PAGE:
Edit: Please note that I am neither arguing for or against the use of nuclear power, but challenging the notion that no deaths will result from this incident.
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  20. #19  
    Brassica oleracea Strange's Avatar
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    Quote Originally Posted by John Galt View Post
    On the contrary it is not debating techniue, but a relevant comparison. Chernobyl was the worst nuclear power disaster in history. As you point out thousands died as a consequence. Fukushima has seen the release of barely an order of magnitude less radiation, yet you claim this is insignificant. I quite fail to see how you can justify that from a scientific perspective.
    There are other differences than just the amount of radiation. At Chernobyl the core was exposed and caught fire, so a large amount of more dangerous radioactive material was released.

    Most of the radiation exposure risk around Fukushima is related to iodine. This has a relatively short half-life and there are measures that can be taken to reduce risks (relocating the population, iodine tablets, monitoring, etc).

    There is then also the problem of identifying any future cancer cases as being caused by Fukushima. Even around Chernobyl it is difficult to say how many of the cancers were directly due to the accident. If the number of extra cancers is small (which seems likely to be the case in Japan) it is hard to isolate that from the normal background numbers.
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  21. #20  
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    Excellently put. May I add that the matter of the exclusion zone may be a response to public sentiment, which is not necessarily rational or scientifically justified? Hiroshima is a thriving city now- the Japanese experience of nuclear matters is unique and unenviable among the nations of the Earth. Can we agree at least that Fukushima presents little threat OUTSIDE Japan?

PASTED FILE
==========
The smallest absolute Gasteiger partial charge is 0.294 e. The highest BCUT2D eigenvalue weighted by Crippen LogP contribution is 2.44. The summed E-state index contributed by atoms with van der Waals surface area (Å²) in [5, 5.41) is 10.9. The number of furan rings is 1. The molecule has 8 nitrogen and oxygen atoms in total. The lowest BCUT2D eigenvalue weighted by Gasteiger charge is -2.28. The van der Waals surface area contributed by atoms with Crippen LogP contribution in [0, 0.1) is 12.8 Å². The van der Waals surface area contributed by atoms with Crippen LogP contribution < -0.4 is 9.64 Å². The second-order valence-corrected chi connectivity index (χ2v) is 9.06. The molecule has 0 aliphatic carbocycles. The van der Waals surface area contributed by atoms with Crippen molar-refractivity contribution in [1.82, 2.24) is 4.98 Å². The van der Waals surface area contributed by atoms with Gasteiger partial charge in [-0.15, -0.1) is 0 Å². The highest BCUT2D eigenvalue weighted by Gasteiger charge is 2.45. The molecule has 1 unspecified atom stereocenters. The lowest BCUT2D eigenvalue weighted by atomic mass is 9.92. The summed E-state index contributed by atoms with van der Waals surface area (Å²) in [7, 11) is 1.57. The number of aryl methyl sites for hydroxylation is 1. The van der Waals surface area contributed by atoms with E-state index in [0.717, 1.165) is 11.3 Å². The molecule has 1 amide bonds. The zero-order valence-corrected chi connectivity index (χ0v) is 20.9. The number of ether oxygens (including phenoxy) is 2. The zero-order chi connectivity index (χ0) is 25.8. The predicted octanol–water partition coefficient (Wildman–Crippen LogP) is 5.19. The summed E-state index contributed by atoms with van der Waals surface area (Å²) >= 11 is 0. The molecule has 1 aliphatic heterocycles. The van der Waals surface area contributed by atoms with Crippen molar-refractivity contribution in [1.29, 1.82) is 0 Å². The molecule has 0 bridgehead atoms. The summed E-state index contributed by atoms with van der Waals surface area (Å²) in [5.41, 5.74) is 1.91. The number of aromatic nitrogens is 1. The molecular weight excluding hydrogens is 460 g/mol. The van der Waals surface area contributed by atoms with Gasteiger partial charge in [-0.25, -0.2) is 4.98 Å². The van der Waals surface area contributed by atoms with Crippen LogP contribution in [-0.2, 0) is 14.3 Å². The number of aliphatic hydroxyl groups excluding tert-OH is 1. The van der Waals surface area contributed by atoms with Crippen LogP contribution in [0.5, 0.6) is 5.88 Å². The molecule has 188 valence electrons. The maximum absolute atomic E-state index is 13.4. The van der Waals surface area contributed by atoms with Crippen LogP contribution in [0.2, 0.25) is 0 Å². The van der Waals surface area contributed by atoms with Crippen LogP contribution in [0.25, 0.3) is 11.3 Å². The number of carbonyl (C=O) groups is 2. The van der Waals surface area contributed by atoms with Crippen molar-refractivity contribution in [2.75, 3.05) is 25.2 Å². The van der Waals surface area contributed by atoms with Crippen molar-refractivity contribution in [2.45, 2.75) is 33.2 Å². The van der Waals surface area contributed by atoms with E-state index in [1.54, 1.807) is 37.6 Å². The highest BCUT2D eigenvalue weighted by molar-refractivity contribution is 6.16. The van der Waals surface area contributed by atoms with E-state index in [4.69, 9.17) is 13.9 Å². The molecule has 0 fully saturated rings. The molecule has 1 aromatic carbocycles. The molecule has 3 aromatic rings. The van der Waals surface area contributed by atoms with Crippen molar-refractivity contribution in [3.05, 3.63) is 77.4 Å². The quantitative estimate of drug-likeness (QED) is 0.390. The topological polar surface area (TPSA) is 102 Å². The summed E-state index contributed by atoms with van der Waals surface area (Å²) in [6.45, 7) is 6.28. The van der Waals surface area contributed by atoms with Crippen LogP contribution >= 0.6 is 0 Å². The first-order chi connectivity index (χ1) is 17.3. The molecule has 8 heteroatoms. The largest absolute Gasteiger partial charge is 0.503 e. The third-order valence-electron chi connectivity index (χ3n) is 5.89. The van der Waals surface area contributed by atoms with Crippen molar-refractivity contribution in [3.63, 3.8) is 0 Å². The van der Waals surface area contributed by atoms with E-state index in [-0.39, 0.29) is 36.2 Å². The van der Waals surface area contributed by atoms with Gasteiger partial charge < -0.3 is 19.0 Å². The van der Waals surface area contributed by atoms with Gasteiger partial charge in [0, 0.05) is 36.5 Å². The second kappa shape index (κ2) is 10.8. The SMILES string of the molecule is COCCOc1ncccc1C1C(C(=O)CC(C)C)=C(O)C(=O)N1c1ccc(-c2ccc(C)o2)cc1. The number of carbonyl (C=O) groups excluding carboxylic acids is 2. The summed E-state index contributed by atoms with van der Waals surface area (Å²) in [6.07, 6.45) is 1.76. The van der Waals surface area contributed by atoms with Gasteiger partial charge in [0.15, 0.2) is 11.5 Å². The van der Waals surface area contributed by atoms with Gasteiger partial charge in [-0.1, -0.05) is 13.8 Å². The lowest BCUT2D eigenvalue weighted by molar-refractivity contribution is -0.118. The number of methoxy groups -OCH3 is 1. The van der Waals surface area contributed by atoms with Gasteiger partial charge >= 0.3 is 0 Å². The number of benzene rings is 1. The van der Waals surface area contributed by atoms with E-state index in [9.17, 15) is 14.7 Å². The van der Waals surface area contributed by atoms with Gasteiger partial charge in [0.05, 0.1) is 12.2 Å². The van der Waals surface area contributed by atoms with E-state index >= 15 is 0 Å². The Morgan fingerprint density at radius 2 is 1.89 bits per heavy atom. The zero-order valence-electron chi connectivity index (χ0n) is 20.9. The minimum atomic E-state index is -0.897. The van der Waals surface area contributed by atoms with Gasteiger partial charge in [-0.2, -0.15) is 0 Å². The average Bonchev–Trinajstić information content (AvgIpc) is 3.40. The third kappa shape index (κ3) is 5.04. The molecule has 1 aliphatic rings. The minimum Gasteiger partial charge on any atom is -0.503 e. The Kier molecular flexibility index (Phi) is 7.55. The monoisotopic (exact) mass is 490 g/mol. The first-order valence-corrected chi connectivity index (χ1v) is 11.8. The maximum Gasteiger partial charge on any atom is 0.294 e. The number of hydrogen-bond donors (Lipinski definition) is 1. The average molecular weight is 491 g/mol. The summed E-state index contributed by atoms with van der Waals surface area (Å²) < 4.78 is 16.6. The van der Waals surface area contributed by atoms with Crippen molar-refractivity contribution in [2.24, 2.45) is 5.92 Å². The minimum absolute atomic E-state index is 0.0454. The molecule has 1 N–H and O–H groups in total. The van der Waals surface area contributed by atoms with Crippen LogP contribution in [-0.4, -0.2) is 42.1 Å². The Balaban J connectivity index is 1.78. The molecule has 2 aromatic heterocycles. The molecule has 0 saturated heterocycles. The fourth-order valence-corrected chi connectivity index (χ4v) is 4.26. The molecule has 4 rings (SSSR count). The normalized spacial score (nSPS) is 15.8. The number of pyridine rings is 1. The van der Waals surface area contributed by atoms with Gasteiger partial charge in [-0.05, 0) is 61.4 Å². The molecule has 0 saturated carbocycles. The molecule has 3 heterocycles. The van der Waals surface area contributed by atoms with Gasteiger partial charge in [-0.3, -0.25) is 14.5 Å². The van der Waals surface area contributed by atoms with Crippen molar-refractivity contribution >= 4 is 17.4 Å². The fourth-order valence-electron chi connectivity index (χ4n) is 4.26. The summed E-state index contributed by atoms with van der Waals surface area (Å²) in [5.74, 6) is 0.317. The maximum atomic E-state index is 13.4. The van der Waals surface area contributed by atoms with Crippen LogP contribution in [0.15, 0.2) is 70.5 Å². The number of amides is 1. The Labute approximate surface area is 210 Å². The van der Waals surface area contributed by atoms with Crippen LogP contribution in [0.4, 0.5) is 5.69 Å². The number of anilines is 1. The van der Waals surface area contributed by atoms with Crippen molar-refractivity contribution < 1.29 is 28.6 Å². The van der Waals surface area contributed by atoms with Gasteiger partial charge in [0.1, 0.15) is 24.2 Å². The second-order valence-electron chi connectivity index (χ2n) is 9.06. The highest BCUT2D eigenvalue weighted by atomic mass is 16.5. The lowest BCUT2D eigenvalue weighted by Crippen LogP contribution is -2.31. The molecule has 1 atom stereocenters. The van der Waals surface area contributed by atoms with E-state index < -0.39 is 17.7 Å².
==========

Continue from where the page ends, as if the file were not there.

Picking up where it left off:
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  22. #21  
    Brassica oleracea Strange's Avatar
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    Quote Originally Posted by Arthur Angler View Post
    Can we agree at least that Fukushima presents little threat OUTSIDE Japan?
    Definitely.

    Although, the economic fallout is quite bad - but it may be lost in the noise of the wider economic crisis.
    Arthur Angler likes this.
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  23. #22  
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    The current measurements in Japan are extremely low as well. Most of the radiation went out to sea.
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  24. #23  
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    Quote Originally Posted by skeptic
    The level of radiation released from Fukushima is so low that it is extremely unlikely, almost to the point of absurdity, to suggest that anyone might be killed by it, even over a scale of decades.
    That would depend on the dose, timing, and type of exposure.

    The radiation released from Fukushima was not evenly distributed over the landscape, and was not released as some kind of general purpose average fog of milliseiverts.
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  25. #24  
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    Quote Originally Posted by iceaura View Post
    Quote Originally Posted by skeptic
    The level of radiation released from Fukushima is so low that it is extremely unlikely, almost to the point of absurdity, to suggest that anyone might be killed by it, even over a scale of decades.
    That would depend on the dose, timing, and type of exposure.

    The radiation released from Fukushima was not evenly distributed over the landscape, and was not released as some kind of general purpose average fog of milliseiverts.
    Yet it was a category SEVEN incident, same as Chernobyl. Amazing, isn't it? Anyway, people seem to miss the fact that there were other and similar nuclear facilities in Japan which were UNAFFECTED to the point of radiation release by the earthquake/tsunami.
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    At the moment, a nuclear-free future for Japan seems unlikely.

    Mitsubishi Heavy CEO Expects Spring Restart for Japanese Reactors - WSJ.com